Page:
Jaguar Land Rover to Launch “Road Rover” On-Road Luxury Crossover in 2019
JLR to Produce Mercedes S-Class Rival With Electric Powertrain
Jaguar Land Rover (JLR) is slated to introduce an on-road crossover called the Road Rover in 2019, likely with an electric or gasoline/hybrid powertrain. Sharing showroom space with the Land Rover Discovery and Range Rover, the Road Rover will be distinct in that it will be decidedly pavement-oriented, eschewing the off-road talents of its sister vehicles. Expect it to be longer, lower, and sleeker than even the undeniably pretty Range Rover Velar (pictured here), taking the form of a slightly lifted station wagon.
According to Autocar, the news outlet that first broke the rumor, the Road Rover will do battle with the Mercedes-Benz S-Class in terms of luxury and style. It’s possible the Road Rover will share a platform and some dirty bits with the next-generation Jaguar XJ sedan, which currently serves as JLR’s direct competitor to the S-Class. As such, the Road Rover will likely set itself apart by offering all-wheel drive and a modicum of extra ground clearance, but don’t expect much ruggedness. Think snowy roads in Aspen, not the Dakar Rally Raid.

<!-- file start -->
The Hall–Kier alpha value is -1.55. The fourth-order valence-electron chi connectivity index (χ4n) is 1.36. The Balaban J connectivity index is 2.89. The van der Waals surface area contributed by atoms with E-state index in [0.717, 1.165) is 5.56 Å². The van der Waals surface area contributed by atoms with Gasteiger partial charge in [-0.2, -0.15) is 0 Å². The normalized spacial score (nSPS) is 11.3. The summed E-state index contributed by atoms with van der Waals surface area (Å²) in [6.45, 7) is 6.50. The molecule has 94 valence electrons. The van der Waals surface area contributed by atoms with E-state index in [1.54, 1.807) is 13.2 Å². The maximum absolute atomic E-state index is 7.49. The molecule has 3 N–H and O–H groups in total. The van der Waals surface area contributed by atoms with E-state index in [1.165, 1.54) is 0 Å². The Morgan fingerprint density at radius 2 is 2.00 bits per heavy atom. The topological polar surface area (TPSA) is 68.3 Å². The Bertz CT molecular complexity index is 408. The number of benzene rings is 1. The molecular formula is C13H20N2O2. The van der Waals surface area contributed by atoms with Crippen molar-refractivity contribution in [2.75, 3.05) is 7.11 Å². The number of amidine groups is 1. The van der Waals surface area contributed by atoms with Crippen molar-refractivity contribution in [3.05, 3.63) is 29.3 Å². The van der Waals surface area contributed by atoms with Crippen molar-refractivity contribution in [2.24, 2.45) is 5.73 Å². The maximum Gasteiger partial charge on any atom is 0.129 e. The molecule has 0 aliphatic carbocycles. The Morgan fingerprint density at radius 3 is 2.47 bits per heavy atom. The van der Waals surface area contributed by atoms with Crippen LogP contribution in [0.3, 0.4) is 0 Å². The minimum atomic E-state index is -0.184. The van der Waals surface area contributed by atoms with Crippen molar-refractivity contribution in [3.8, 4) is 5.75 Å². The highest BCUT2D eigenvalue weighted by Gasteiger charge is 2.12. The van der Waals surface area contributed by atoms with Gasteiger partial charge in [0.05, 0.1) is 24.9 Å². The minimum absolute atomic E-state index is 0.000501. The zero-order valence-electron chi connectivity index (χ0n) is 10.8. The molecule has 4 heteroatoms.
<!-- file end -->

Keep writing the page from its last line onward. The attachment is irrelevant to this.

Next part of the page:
Furthermore, Autocar suggests the Road Rover will have an all-electric powertrain with a range of more than 300 miles (a rumor shared with the XJ). As such, its off-road capability will likely be compromised, as a large battery pack would be difficult to sufficiently waterproof in order to preserve Land Rover’s reputation for overland (and through-river) potential. Introducing a new model line would allow JLR to position Land Rover and Range Rover as the off-road vanguards of the luxury class, while the Road Rover would offer all-weather capability in a stylish, on-road package.
Like the Velar, the Road Rover’s name hearkens back to the company’s past: Shortly after the debut of the Land Rover Series I, Rover wanted to create a bridge vehicle between its sedans and wagons and the off-roader. The Road Rover prototype (pictured above courtesy Land Rover Centre) was born in the 1950s, eventually morphing into the first Range Rover of the 1960s.